Military accommodation during the Austrian invasion in 1859, a Red Cross hospital supply warehouse in 1923-25, a gymnasium in 1946 and a telephone pole storage facility in the 1980s. The deconsecrated church of San Carlo and San Donnino in Cremona has, over the years, served its community in a variety of different ways. SAN CARLO, a project realized in collaboration with APALAZZOGALLERY, has finally brought this place back to being a space for contemplation and reflection. Through the involvement of international artists and the creation of site-specific works, SAN CARLO offers the city of Cremona an exhibition series dedicated to contemporary art, whose focus is on experimentation with a great variety of different media, such as sculpture, painting, but also film, sound installations and performances.
The stunning volumes of the church have found a new expression starting on 15 September 2021 with the inauguration of the solo exhibition Glitches, dedicated to the French artist Servane Mary. For the first year (September 2021-September 2022), Servane Mary will invite artist friends to work in these spaces. For her solo exhibition, the painter created three monumental paintings on perforated metal foils. The unique texture of the paintings was perfectly suited to the crumbling and worn walls of the church of San Carlo.
Now, the second chapter of this exhibition is on display, entitled White-Light-Whirlwind, dedicated to the work of Mark Handforth and open until 31 May 2022. Born in Hong Kong and currently based in Miami, Handforth is internationally known for his multifaceted installations that investigate the specificities of American metropolises and their spectacularity. In this direction, the work presented in Cremona re-proposes the use of urban materials and objects relocated and readapted to a sacred context, creating an irreverent and alienating effect, at times pop-like. Among the various works inside the church, the most imposing is a sixteen meters high installation made up of neon lights superimposed on each other to create a vortex that culminates in the centre of the church’s Baroque dome. The alternation of three different shades of white, dirty white and white-violet electric light accompanies the visitor’s gaze as he climbs this discontinuous line and allows him to immerse himself in a true physical manifestation of the meeting of earth and sky.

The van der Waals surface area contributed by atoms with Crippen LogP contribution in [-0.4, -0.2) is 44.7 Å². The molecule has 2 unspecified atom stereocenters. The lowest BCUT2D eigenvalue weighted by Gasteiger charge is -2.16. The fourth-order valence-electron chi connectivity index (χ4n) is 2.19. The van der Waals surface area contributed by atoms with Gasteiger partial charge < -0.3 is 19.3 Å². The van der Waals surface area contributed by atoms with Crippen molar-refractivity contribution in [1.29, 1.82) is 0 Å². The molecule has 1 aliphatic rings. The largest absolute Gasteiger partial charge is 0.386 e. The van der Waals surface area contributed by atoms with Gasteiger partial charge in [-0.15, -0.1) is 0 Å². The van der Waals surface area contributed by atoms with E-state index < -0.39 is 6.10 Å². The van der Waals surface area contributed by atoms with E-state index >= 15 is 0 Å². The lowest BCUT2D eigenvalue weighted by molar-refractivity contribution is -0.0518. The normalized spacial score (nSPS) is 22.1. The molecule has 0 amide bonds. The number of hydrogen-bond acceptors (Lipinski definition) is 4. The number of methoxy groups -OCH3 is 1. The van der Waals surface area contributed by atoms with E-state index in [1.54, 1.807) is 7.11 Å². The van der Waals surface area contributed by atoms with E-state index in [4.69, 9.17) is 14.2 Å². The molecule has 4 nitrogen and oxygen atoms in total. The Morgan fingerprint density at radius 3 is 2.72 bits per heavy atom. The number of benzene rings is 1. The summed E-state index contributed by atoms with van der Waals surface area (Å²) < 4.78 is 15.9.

The natural element is strongly visible in Handforth’s work, which seems to speak of a nature that wants to resume its role as protagonist by breaking into a humanized context, almost bringing to mind the photographs of the French artist Romain Veillon. As already witnessed in the After Nature exhibition held in 2017 at Galleria Franco Noero, the spiral, always present in nature, is an inspirational form and the driving force behind the artist’s creative process. Handforth himself talking about White-Light-Whirlwind speaks of a “metaphysical landscape”.
With its second chapter, SAN CARLO renews its ability to trigger new forms of contemplation of contemporary art, offering the priceless gift of giving real light back to an architecture that seemed to have lost its former value.
Mark Handforth, White-Light-Whirlwind
SAN CARLO project
18/03/2022 – 31/05/2022
Chiesa San Carlo e San Donnino, Via Stefano Leonida Bissolati, 33, Cremona
By appointment only: firstname.lastname@example.org
Mark Handforth, White-Light-Whirlwind, 2022, steel, lights and electrical fixtures, h 14 meters. Photo Credit: Form Group, courtesy the artist and Galleria Franco Noero
Mark Handforth, Lamphead Cross, 2016, paint aluminium, street lamp, 270 x 100 x 60 cm. Photo Credit: Form Group, courtesy the artist and Galleria Franco Noero
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